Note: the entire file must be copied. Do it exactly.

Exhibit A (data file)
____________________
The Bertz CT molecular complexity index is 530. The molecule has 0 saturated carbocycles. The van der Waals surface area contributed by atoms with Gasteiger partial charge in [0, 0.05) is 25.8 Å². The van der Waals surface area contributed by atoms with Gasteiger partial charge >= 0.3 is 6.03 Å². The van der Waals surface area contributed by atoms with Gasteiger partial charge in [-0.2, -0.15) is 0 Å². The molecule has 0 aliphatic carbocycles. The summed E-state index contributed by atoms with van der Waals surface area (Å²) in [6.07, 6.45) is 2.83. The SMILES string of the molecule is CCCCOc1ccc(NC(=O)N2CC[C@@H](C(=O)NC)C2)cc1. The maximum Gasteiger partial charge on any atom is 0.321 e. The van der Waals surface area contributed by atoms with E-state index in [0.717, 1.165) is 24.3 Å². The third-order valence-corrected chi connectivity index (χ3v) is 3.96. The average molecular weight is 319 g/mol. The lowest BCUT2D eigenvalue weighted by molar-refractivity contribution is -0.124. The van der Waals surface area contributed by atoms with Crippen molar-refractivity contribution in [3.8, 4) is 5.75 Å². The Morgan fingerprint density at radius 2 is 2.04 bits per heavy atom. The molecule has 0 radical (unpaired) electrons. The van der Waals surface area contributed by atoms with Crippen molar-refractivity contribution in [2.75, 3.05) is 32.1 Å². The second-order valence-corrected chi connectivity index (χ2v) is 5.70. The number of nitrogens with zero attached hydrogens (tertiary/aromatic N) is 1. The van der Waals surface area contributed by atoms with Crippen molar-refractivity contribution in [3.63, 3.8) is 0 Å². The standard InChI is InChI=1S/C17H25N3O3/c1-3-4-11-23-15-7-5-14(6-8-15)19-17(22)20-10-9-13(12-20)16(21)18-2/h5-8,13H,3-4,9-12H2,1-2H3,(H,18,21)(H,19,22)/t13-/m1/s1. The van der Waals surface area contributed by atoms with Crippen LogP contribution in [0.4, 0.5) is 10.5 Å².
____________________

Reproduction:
The Bertz CT molecular complexity index is 530. The molecule has 0 saturated carbocycles. The van der Waals surface area contributed by atoms with Gasteiger partial charge in [0, 0.05) is 25.8 Å². The van der Waals surface area contributed by atoms with Gasteiger partial charge >= 0.3 is 6.03 Å². The van der Waals surface area contributed by atoms with Gasteiger partial charge in [-0.2, -0.15) is 0 Å². The molecule has 0 aliphatic carbocycles. The summed E-state index contributed by atoms with van der Waals surface area (Å²) in [6.07, 6.45) is 2.83. The SMILES string of the molecule is CCCCOc1ccc(NC(=O)N2CC[C@@H](C(=O)NC)C2)cc1. The maximum Gasteiger partial charge on any atom is 0.321 e. The van der Waals surface area contributed by atoms with E-state index in [0.717, 1.165) is 24.3 Å². The third-order valence-corrected chi connectivity index (χ3v) is 3.96. The average molecular weight is 319 g/mol. The lowest BCUT2D eigenvalue weighted by molar-refractivity contribution is -0.124. The van der Waals surface area contributed by atoms with Crippen molar-refractivity contribution in [3.8, 4) is 5.75 Å². The Morgan fingerprint density at radius 2 is 2.04 bits per heavy atom. The molecule has 0 radical (unpaired) electrons. The van der Waals surface area contributed by atoms with Crippen molar-refractivity contribution in [2.75, 3.05) is 32.1 Å². The second-order valence-corrected chi connectivity index (χ2v) is 5.70. The number of nitrogens with zero attached hydrogens (tertiary/aromatic N) is 1. The van der Waals surface area contributed by atoms with Crippen molar-refractivity contribution in [3.63, 3.8) is 0 Å². The standard InChI is InChI=1S/C17H25N3O3/c1-3-4-11-23-15-7-5-14(6-8-15)19-17(22)20-10-9-13(12-20)16(21)18-2/h5-8,13H,3-4,9-12H2,1-2H3,(H,18,21)(H,19,22)/t13-/m1/s1. The van der Waals surface area contributed by atoms with Crippen LogP contribution in [0.4, 0.5) is 10.5 Å².